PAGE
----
This is the third book of amanda lovelace’s that I’ve read and loved. Though the themes stay pretty much the same, there are enough differences in each poem and collection to keep me wanting to read more of her work. This is actually a different series than those I had read before. It is the first in the things that h(a)unt duology, the others I read come from the women are some kind of magic series. I look forward to reading the second collection in the duology and I also picked up the third in the women are some kind of magic series to read and review soon, titled the mermaid’s voice returns in this one.
I’ve seen some criticism about the way lovelace structures her poems, but I love it. Many would only make up a sentence or two but there are more layers to it than I think those critics give her credit for. I probably wouldn’t have appreciated it as much had I read these before I was steeped in feminist ideology. Don’t get me wrong, any woman could appreciate the sentiment of most of her poems, especially in this collection, but there’s just something else there too. It’s almost like watching a Disney or Pixar movie as an adult. You get all the same jokes as when you were a kid, but there are undertones and innuendo that eluded most people at younger ages. In that same way, feminism just adds more layers to these poems. This collection, as with the others, can also be triggering, but there is a warning in the beginning for those subjects.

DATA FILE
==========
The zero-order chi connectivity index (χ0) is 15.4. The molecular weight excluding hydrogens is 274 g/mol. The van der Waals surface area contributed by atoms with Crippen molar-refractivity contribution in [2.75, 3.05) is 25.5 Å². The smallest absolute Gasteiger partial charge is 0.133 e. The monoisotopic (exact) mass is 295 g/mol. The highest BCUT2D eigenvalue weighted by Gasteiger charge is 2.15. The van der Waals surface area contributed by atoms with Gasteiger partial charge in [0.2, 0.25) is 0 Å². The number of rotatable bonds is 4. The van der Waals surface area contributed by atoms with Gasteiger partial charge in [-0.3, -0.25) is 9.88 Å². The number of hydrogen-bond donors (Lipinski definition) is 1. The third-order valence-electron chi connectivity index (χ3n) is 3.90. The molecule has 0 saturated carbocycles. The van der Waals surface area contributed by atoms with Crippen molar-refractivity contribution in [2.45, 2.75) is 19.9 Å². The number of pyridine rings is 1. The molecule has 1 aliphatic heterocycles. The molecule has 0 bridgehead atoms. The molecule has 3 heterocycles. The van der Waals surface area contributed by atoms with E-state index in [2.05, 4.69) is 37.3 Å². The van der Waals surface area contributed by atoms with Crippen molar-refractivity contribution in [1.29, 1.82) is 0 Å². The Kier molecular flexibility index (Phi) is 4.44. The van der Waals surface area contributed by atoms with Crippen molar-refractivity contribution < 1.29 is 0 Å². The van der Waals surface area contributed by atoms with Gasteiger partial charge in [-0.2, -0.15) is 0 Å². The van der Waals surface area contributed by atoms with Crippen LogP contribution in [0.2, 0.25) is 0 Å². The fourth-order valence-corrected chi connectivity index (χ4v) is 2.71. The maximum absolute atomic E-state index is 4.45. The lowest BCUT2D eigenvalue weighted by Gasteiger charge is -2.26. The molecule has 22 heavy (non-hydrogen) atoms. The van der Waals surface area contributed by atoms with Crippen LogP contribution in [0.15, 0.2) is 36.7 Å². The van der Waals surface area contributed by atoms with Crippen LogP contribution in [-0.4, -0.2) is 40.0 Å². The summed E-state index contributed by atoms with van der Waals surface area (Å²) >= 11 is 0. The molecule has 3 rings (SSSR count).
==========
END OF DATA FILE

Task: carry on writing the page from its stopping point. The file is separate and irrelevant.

The one criticism that I would give this one is that it didn’t give me that same feeling by the end that it lived up to the title. There was plenty of bloodshed, so to speak, but I didn’t feel like I got to enjoy or really fall into her being a monster. In the other collections, I got to really see the princess save herself and really feel that the witch didn’t burn but burned others, but not here. It lived further into the series title of things that hunt and haunt than that she became a monster to be feared. Nevertheless, I did greatly enjoy this collection altogether and the poems within it.
As with the others, there are so many people that I would recommend this to and I wish I could take a class on this kind of poetry or see it folded into a normal poetry class. Maybe one day at some college. I know the triggers make it unsuitable for high schools, but I wish. There’s just so much of the female experience, so many of the painful parts. There’s a part of me that really wishes for a collection on pregnancy and all the things that come with that experience. It’s so beautiful and so terrible at the same time and I just need something like this for that.
If you are at all into poetry, read amanda lovelace. If you are a feminist dabbling in poetry, read amanda lovelace. If you want to understand the feel of it all, read amanda lovelace. I can’t wait to get my hands on more of her work.